The Success Strategy You Should Learn From Today’s Hottest Software Companies… But Nobody’s Talking About It

History’s most rapidly growing companies all seem to have this in common.

In spring 2017 Snap Inc. (owner of Snapchat) became the latest, trendy software company to make its founders and investors obscenely wealthy when it launched a nearly $20 billion IPO. Within a week of the IPO, the net worth of cofounders Evan Spiegel and Bobby Murphy exceeded $5 billion each.

We can’t all be billionaire tech entrepreneurs. But, there’s plenty we can learn from the meteoric success of brands like Snapchat, Facebook and Google.

According to the Small Business Administration, about a third of all businesses with employees cease operations within the first two years. Only about half are still around at the five-year mark. With such a high fatality rate, why is it that some brands seem to become household names overnight?

This Matrix Matters Even More Than A Weird Sci-Fi Movie

In the 1960s, the Boston Consulting Group invented what’s known as the Growth/Share Matrix which categorizes businesses into four groups:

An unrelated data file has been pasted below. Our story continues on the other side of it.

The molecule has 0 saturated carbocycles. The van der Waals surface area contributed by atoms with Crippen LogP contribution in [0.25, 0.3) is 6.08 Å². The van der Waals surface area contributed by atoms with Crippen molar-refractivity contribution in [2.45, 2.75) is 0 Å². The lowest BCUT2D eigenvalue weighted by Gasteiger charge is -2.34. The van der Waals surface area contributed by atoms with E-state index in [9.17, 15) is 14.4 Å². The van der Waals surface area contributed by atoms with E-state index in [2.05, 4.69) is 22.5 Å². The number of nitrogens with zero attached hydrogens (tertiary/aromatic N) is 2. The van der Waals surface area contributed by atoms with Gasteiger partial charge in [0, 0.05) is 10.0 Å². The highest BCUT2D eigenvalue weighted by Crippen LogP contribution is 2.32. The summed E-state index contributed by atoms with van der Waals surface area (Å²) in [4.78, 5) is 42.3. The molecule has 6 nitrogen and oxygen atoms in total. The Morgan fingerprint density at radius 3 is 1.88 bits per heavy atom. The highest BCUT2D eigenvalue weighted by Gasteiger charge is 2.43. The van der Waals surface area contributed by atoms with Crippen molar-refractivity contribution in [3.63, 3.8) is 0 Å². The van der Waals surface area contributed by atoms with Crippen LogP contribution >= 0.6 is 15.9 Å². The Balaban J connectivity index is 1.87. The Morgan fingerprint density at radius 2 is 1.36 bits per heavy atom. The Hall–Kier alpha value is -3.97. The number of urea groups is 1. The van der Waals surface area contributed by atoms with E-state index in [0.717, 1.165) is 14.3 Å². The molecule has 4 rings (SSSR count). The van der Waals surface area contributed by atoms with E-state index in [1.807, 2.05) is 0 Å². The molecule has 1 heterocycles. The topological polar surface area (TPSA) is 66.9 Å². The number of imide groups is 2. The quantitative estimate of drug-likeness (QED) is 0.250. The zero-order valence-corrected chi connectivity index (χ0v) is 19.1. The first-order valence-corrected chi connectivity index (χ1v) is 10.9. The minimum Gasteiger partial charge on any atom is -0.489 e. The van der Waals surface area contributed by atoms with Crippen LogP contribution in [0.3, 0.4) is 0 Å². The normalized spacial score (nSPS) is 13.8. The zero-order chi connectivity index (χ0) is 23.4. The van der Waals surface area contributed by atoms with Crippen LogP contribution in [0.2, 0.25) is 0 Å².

Stars: Market leaders in high-growth markets

Cash Cows: Market leaders in low-growth markets

Question Marks: Followers in high-growth markets

Dogs: Followers in low-growth markets

Think of companies like Facebook, Google and Microsoft. These are companies that managed to establish themselves as the number one brands in markets that were ready to experience massive growth in a short amount of time. They were all stars.

Stars don’t just inhabit the software industry. Take Ford for example. Or McDonald’s. These are also companies that managed to establish themselves as the number one brands in industries that were ripe for unbelievable growth.

When an industry grows rapidly, the company that manages to publicly establish itself as the leading brand tends to grow at a similar rate as the industry. The same is true for companies that may not be the leading brand in the industry, but still manage to carve out their own unique rapidly growing niche.